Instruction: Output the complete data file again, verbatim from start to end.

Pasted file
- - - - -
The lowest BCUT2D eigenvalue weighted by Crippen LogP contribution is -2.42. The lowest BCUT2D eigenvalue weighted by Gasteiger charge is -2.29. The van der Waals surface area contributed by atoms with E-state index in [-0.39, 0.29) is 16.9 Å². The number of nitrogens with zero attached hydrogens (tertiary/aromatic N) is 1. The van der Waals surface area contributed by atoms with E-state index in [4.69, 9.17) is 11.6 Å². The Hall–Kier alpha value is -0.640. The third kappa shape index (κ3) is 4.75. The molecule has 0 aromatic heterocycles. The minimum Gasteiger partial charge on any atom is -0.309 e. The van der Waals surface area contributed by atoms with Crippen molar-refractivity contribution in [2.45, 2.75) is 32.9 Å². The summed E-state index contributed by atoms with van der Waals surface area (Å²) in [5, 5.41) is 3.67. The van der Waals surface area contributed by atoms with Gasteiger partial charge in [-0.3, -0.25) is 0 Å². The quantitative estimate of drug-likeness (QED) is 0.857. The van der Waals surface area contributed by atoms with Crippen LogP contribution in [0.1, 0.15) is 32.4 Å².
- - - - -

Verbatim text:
The lowest BCUT2D eigenvalue weighted by Crippen LogP contribution is -2.42. The lowest BCUT2D eigenvalue weighted by Gasteiger charge is -2.29. The van der Waals surface area contributed by atoms with E-state index in [-0.39, 0.29) is 16.9 Å². The number of nitrogens with zero attached hydrogens (tertiary/aromatic N) is 1. The van der Waals surface area contributed by atoms with E-state index in [4.69, 9.17) is 11.6 Å². The Hall–Kier alpha value is -0.640. The third kappa shape index (κ3) is 4.75. The molecule has 0 aromatic heterocycles. The minimum Gasteiger partial charge on any atom is -0.309 e. The van der Waals surface area contributed by atoms with Crippen molar-refractivity contribution in [2.45, 2.75) is 32.9 Å². The summed E-state index contributed by atoms with van der Waals surface area (Å²) in [5, 5.41) is 3.67. The van der Waals surface area contributed by atoms with Gasteiger partial charge in [-0.3, -0.25) is 0 Å². The quantitative estimate of drug-likeness (QED) is 0.857. The van der Waals surface area contributed by atoms with Crippen LogP contribution in [0.1, 0.15) is 32.4 Å².